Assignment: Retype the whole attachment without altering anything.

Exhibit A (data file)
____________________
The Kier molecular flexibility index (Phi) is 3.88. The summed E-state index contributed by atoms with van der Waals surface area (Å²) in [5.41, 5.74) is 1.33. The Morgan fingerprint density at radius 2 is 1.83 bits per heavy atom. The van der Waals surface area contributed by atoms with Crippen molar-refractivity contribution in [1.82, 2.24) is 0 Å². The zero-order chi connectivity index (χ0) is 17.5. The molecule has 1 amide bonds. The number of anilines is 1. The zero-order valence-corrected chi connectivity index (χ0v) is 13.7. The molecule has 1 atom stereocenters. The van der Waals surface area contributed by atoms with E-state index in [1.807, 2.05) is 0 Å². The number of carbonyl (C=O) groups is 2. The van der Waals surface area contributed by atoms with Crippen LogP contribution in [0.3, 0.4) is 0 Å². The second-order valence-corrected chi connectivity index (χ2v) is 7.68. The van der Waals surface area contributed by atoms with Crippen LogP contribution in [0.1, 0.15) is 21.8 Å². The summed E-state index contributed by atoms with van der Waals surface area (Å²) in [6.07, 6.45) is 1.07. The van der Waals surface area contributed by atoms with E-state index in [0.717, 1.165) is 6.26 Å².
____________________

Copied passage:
The Kier molecular flexibility index (Phi) is 3.88. The summed E-state index contributed by atoms with van der Waals surface area (Å²) in [5.41, 5.74) is 1.33. The Morgan fingerprint density at radius 2 is 1.83 bits per heavy atom. The van der Waals surface area contributed by atoms with Crippen molar-refractivity contribution in [1.82, 2.24) is 0 Å². The zero-order chi connectivity index (χ0) is 17.5. The molecule has 1 amide bonds. The number of anilines is 1. The zero-order valence-corrected chi connectivity index (χ0v) is 13.7. The molecule has 1 atom stereocenters. The van der Waals surface area contributed by atoms with E-state index in [1.807, 2.05) is 0 Å². The number of carbonyl (C=O) groups is 2. The van der Waals surface area contributed by atoms with Crippen LogP contribution in [0.3, 0.4) is 0 Å². The second-order valence-corrected chi connectivity index (χ2v) is 7.68. The van der Waals surface area contributed by atoms with Crippen LogP contribution in [0.1, 0.15) is 21.8 Å². The summed E-state index contributed by atoms with van der Waals surface area (Å²) in [6.07, 6.45) is 1.07. The van der Waals surface area contributed by atoms with E-state index in [0.717, 1.165) is 6.26 Å².